cervical lymphadenopathy, tonsillar swelling (2-category severity scale: absent or mild and moderate or severe), coryza, and scarletiniform rash (present or absent)
218 children (37%) had positive culture results for GABHS. The prediction model did better than the physicians’ probability estimates and was comparable to the rapid antigen detection test . The model did not differ in performance according to setting (emergency department vs outpatient clinic) or study period (in season [January to March] vs off season [April to December]).
anti-streptolysin-O titers were not done leading to problem of differentiating carrier state
AAP standard evaluated vs. two rapids in a row.
Single Rapid: Sens-88%, Spec 96.2%
Double Rapid: 92% and 95%
Rapid and Cx: 96% and 96%
(Pediatrics 111(6):666, June 2003)
anaerobes, foul breath, pseudomembrane, sub-mandibular nodes. From poor oral hygiene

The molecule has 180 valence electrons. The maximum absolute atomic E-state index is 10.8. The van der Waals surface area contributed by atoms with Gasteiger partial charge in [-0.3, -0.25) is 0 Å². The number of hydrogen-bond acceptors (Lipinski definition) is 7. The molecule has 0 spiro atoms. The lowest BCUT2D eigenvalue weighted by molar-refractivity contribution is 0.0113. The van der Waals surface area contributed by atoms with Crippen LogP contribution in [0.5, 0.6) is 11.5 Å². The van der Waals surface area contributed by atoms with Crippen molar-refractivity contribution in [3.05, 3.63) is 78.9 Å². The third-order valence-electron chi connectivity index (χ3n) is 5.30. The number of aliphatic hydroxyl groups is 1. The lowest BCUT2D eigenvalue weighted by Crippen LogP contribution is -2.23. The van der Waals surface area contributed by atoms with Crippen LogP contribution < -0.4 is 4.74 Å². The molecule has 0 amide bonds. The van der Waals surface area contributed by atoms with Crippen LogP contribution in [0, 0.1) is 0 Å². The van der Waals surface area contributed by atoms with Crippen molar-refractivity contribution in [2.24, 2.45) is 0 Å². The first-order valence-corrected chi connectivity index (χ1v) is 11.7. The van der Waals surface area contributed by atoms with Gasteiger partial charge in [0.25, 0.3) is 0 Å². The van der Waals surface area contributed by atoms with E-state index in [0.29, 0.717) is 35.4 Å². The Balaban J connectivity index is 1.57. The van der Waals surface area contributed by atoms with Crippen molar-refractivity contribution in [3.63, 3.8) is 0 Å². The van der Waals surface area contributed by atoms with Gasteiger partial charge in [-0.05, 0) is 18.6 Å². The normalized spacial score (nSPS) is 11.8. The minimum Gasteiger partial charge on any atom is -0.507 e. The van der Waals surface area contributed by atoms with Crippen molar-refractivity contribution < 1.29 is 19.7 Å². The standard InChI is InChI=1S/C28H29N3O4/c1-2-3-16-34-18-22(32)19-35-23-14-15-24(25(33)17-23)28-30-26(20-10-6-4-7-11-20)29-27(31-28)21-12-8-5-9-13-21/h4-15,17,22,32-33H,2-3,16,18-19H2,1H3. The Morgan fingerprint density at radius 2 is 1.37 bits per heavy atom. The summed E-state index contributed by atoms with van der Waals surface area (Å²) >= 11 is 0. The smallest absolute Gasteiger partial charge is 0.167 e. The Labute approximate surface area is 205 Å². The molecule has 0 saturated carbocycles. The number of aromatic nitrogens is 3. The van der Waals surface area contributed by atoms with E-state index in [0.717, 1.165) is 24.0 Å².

Rx with Penicillin
gonorrhea and chlamydia
From Epstein Barr Virus (EBV), a herpesvirus
Tender, large anterior or posterior cervical lymph nodes
Get CBC c Diff, Monospot, throat culture and LFTs. Check for hepatosplenomegaly
Give prednisone 40 mg PO for 5 days
If you give ampicillin, they will get rash which is not allergic
Incubation period of 1-2 months, most occur 4-6 weeks after exposure. Can stay contagious for months after the infection. (even years in a small percentage)
Anginose: fever, sore throat, and adenopathy
Typhoidal: prolonged fever, minimal pharyngitis, and delayed lymphadenopathy
Glandular: dramatic LA, with minimal fever and pharyngitis
Splenic Rupture: 1:1000 cases.
Airway Obstruction: from hypertrophied tonsils and lymphoid tissues. Steroid therapy is efficacious.
Occurs only post-tonsillectomy. Pain worsens c tongue movement
R/o epiglotittis, steroids help with quicker recovery